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INQUEST PRESS RELEASE – For immediate release 5 July 2010

INQUEST today gave a cautious welcome to the Youth Justice Board’s decision to release, in full, the manual which deals with the physical restraint of children in custody. INQUEST has supported the families of Gareth Myatt and Adam Rickwood whose restraint-related deaths first drew attention to the dangerous and unlawful use of restraint in secure training centres.

Deborah Coles , Co-Director of INQUEST, had been due to give expert evidence to the Information Tribunal appeal hearing originally scheduled for this week. She said:

The dangerous and ultimately lethal use of restraint on children first came to public attention as a result of the inquests held into the restraint-related deaths of Gareth Myatt and Adam Rickwood. It was the determination of the boys’ families to seek the truth that ensured the pervasive secrecy surrounding the use of coercive force by adults against vulnerable children was broken.

Now that the restraint manual is finally to be made public we need to ensure rigorous independent scrutiny of restraint techniques and the circumstances in which they are authorised for use, in order to protect children and young people in custody from injury and death. Otherwise the use of restraint is no more than state-sanctioned child abuse.

Carole Pounder, mother of Adam Rickwood who was 14 years old when he died at Hassockfield Secure Training Centre, said:

Nothing can bring Adam back but the families of children in custody should be told about the kind of treatment their son or daughter is going to receive, in the same way as they would be told about the kind of disciplinary policies teachers use in their child’s school.

Notes to editors:

1) INQUEST is the only organisation in England and Wales that provides a specialist, comprehensive advice service on contentious deaths and their investigation to bereaved people, lawyers, other advice and support agencies, the media, parliamentarians and the wider public. INQUEST ensured the families of Gareth Myatt and Adam Rickwood were legally represented by experienced lawyers and had our expert input into the investigation and inquest process. We have raised the issues highlighted by their deaths at a national and international level as well as through various parliamentary inquiries.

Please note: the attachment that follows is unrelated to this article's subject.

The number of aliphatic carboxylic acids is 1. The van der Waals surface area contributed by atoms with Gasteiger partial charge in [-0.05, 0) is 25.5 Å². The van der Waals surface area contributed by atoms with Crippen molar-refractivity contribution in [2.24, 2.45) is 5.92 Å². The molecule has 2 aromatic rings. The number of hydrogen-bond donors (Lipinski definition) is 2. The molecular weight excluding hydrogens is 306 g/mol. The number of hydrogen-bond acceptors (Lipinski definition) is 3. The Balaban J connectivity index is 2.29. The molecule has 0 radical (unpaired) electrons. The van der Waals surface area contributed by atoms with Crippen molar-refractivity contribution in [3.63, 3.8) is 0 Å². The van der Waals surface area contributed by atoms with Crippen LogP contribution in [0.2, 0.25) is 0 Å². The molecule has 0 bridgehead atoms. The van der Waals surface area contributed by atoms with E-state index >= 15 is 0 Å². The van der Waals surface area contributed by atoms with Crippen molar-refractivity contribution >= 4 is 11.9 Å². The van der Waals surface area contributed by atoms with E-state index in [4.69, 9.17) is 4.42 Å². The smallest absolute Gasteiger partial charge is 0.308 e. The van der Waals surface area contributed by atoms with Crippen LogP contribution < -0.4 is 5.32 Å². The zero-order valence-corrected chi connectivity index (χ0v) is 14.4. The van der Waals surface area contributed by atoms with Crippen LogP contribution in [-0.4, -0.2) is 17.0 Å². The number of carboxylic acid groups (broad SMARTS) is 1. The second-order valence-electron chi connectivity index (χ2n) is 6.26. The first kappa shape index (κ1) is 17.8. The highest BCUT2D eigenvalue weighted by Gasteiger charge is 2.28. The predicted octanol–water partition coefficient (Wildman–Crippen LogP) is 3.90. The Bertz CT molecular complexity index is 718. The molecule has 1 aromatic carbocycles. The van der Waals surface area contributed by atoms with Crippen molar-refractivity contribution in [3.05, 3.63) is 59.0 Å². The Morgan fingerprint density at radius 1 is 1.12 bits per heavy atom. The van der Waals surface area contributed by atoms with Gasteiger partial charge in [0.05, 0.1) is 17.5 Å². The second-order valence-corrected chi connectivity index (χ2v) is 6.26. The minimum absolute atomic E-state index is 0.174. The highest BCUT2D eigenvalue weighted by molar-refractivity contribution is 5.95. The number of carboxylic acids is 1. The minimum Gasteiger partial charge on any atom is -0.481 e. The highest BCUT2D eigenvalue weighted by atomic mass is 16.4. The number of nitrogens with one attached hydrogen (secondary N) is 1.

2) 15 year old Gareth Myatt died in 2004 in Rainsbrook Secure Training Centre. In an incident which escalated from a dispute over the cleaning of a sandwich toaster, Gareth was placed in what was then an approved PCC hold, known as the Seated Double Embrace (SDE). This involved two staff members holding his upper body and pushing his torso forwards towards his knees with one officer holding his head. Having complained that he could not breathe and then that he was going to defecate, the restraint continued. Having defecated and vomited and even after he had slumped forward, the restraint still continued. Gareth died as a result of asphyxia resulting from a combination of inhalation of gastric content and his body position during the period of physical restraint. Following a police investigation into Gareth’s death the SDE technique as removed from use and has never been reinstated.

3) Adam Rickwood died in 2004 in Hassockfield Secure Training Centre. In an incident which escalated from Adam’s (non-violent) non-compliance with an instruction to go to his room, he was restrained by four members of staff and subjected to the �nose distraction’ technique. Its use caused Adam to bleed from the nose for approximately one hour and he suffered facial abrasions. Adam hanged himself hours later and a statement was found in his room after his death in which he described in his own words his experience of being restrained. He wrote:

When I calmed down I asked them why they hit me in the nose and jumped on me. They said it was because I wouldn’t go in my room so I said what gives them the right to hit a 14 year old child in the nose and they said it was restraint.

The government finally withdrew this technique from use in December 2008 on the advice of the PCC medical review panel. Evidence at the first inquest into Adam Rickwood’s death indicated uncertainty as to whether the technique had in fact ever been endorsed by the panel. A fresh, second inquest into Adam’s death is due to be heard in January 2011.

4) In the Care of the State? (Prof. Barry Goldson and Deborah Coles, INQUEST 2005)

Essential reading for academics, researchers, students, policy makers, penal reformers, youth justice agencies, child welfare professionals, children’s human rights specialists, legal professionals and all others with an interest in the controversial subject of child imprisonment.

Paperback 134 pages ISBN 0 9468 5819 5

This is a splendid book, and I entirely endorse the recommendations made

Lord David Ramsbotham, former Chief Inspector of Prisons

In The Care of the State? can be ordered securely online on the Publications page for £15 + £2 postage and packing.

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